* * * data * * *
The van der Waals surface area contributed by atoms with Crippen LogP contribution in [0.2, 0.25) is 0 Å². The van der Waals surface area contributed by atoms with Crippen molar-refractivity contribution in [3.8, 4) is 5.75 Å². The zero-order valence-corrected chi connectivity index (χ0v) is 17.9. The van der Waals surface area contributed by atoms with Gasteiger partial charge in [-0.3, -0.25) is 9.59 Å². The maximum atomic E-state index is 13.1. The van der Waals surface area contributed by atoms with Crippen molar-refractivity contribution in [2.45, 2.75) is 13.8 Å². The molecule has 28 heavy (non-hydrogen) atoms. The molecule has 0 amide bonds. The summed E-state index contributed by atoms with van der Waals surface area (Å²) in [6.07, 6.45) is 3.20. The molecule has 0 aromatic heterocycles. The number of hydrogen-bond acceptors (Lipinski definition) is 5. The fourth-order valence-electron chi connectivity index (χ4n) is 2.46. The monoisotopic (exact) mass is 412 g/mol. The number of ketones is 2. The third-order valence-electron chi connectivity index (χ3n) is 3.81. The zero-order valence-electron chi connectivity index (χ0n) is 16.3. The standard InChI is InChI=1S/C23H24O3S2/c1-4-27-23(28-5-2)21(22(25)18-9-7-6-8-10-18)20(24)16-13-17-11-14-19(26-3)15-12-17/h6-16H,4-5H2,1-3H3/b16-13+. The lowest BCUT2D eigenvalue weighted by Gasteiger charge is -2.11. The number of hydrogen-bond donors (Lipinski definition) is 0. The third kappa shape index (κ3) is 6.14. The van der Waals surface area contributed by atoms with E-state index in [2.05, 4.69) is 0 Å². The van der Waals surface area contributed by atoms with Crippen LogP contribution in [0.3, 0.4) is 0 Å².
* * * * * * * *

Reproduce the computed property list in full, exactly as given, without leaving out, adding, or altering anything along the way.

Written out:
The van der Waals surface area contributed by atoms with Crippen LogP contribution in [0.2, 0.25) is 0 Å². The van der Waals surface area contributed by atoms with Crippen molar-refractivity contribution in [3.8, 4) is 5.75 Å². The zero-order valence-corrected chi connectivity index (χ0v) is 17.9. The van der Waals surface area contributed by atoms with Gasteiger partial charge in [-0.3, -0.25) is 9.59 Å². The maximum atomic E-state index is 13.1. The van der Waals surface area contributed by atoms with Crippen molar-refractivity contribution in [2.45, 2.75) is 13.8 Å². The molecule has 28 heavy (non-hydrogen) atoms. The molecule has 0 amide bonds. The summed E-state index contributed by atoms with van der Waals surface area (Å²) in [6.07, 6.45) is 3.20. The molecule has 0 aromatic heterocycles. The number of hydrogen-bond acceptors (Lipinski definition) is 5. The fourth-order valence-electron chi connectivity index (χ4n) is 2.46. The monoisotopic (exact) mass is 412 g/mol. The number of ketones is 2. The third-order valence-electron chi connectivity index (χ3n) is 3.81. The zero-order valence-electron chi connectivity index (χ0n) is 16.3. The standard InChI is InChI=1S/C23H24O3S2/c1-4-27-23(28-5-2)21(22(25)18-9-7-6-8-10-18)20(24)16-13-17-11-14-19(26-3)15-12-17/h6-16H,4-5H2,1-3H3/b16-13+. The lowest BCUT2D eigenvalue weighted by Gasteiger charge is -2.11. The number of hydrogen-bond donors (Lipinski definition) is 0. The third kappa shape index (κ3) is 6.14. The van der Waals surface area contributed by atoms with E-state index in [2.05, 4.69) is 0 Å². The van der Waals surface area contributed by atoms with Crippen LogP contribution in [0.3, 0.4) is 0 Å².